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At Netflix, for cross team initiatives, a lot of time and energy is spent in getting aligned on the vision, goals, milestones, timelines and approaches. Once there is alignment, individual teams operate on the execution without being tightly coupled to each other. Periodic syncs seek to maintain alignment in face of any new information. This is done without an extensive project wide process to track resources, tasks, scope creep, etc. Individual teams commit to (after healthy debate) deliverables during the alignment meetings and then are free to choose whatever form of project management tools for tracking their team’s progress.

A great example of this in action was when a big chunk of the company was working on Downloads functionality for the majority of 2016. It was a huge undertaking spanning multiple teams. There was a strong desire to have this functionality available before the year-end holidays and each team committed to this timeline alignment at the start of the year. Teams then went on their own to figure out how many resources would be needed and how they would track their work. There was a weekly 1 hour sync up meeting for the involved team representatives to give others a visibility into their work, call out areas of concern and get clarifications. It was a tightly run meeting focused on issues of broad relevance and where many issues were raised that required follow-up meetings with a more focused group.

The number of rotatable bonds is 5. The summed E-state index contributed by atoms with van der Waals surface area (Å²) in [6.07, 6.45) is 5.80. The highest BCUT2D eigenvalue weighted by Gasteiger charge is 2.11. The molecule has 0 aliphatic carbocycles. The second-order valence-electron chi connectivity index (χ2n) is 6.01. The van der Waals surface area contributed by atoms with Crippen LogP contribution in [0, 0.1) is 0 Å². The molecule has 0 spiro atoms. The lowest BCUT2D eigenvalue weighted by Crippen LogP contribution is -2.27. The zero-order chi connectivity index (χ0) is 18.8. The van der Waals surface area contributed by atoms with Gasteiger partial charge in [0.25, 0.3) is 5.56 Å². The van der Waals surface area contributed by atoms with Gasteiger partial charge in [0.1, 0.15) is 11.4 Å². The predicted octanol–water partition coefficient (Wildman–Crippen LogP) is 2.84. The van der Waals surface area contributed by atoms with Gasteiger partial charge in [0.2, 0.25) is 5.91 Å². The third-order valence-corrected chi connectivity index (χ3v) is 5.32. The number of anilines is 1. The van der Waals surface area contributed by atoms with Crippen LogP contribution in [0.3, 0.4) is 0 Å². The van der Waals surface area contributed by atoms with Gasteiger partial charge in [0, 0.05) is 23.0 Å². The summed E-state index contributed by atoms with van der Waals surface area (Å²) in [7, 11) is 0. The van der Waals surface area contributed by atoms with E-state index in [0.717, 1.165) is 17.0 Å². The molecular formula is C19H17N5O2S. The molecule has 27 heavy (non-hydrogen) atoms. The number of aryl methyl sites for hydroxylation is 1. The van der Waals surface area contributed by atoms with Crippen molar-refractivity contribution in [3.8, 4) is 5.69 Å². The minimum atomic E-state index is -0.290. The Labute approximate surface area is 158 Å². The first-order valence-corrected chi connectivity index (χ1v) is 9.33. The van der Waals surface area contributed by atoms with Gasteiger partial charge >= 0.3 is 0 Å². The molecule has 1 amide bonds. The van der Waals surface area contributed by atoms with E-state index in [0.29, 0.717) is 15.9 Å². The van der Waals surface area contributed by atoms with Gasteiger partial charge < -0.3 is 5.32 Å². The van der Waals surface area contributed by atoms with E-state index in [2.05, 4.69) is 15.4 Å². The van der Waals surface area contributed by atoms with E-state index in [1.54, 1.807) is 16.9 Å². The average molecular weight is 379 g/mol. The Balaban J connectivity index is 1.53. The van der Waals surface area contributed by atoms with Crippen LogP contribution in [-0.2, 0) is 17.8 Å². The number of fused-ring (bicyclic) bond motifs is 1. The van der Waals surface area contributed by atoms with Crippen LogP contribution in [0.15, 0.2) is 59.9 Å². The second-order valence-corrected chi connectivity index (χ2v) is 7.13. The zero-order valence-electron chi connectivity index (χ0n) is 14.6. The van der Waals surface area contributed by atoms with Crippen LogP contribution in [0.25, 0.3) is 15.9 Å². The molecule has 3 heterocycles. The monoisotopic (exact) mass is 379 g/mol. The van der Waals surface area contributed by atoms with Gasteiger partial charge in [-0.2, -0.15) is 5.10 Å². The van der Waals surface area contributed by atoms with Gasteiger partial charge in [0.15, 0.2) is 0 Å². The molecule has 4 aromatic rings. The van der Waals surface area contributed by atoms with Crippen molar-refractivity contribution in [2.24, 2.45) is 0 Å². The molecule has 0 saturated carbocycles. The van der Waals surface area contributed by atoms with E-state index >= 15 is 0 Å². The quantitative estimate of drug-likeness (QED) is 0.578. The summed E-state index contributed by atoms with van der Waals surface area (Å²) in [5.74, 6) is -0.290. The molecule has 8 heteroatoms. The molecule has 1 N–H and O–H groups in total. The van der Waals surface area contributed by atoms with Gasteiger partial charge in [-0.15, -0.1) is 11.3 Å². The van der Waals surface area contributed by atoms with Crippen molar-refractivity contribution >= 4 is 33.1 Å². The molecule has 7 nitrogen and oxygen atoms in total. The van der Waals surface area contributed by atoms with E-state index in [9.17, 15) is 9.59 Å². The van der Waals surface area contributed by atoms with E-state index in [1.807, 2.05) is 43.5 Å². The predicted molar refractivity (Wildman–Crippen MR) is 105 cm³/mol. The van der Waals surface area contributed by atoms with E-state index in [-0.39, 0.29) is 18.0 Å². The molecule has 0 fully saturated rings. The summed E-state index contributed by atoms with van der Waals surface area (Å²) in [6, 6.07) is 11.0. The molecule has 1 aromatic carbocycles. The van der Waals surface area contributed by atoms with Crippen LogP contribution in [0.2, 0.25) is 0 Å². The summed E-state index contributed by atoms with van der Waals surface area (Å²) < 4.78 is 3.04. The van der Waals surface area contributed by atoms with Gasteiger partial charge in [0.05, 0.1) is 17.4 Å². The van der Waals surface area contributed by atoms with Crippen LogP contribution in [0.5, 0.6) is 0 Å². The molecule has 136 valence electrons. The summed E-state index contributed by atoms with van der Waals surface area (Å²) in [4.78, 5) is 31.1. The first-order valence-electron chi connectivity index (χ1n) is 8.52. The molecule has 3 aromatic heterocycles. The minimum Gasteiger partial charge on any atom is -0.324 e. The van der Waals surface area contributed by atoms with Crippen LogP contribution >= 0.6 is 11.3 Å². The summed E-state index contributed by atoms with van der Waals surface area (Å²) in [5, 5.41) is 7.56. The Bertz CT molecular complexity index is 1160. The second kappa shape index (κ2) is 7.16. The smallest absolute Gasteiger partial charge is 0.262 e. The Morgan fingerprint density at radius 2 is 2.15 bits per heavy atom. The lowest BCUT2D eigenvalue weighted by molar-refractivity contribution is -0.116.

As with any big and complex project execution, there were many expected, unexpected and last minute obstacles. Individual teams did everything in their control to ensure their commitment was met. For example, during the course of the project, my team had to significantly increase people’s commitment on the project at the expense of other deliverables that the team had committed to. In each of those cases, we worked with the relevant stakeholders to get re-aligned on our team’s commitment. Everyone understood the importance of the Downloads project, the timelines and willingly made the right trade-offs.

Towards the end of the global launch, two involved teams had significant unfinished work and reducing it required unplanned additional work on my team. We met to discuss this (without involving the project lead) and agreed that the best course of action to meet the timeline was for my team to pick up the additional work. We informed the larger group of this decision and went about implementing the new plan. There was no need to escalate on project priorities or some team not pulling their weight. People shared context, got aligned and behaved like responsible and mature adults. And all this happened without a single project wide project management spreadsheet where multiple people had to fill in numbers on things that they didn’t clearly understand. This was in sharp contrast to similar efforts that I have been involved in my prior experience; I loved the lack of unnecessary process and coupling between teams.

Stunning Colleagues and Fully Formed Adults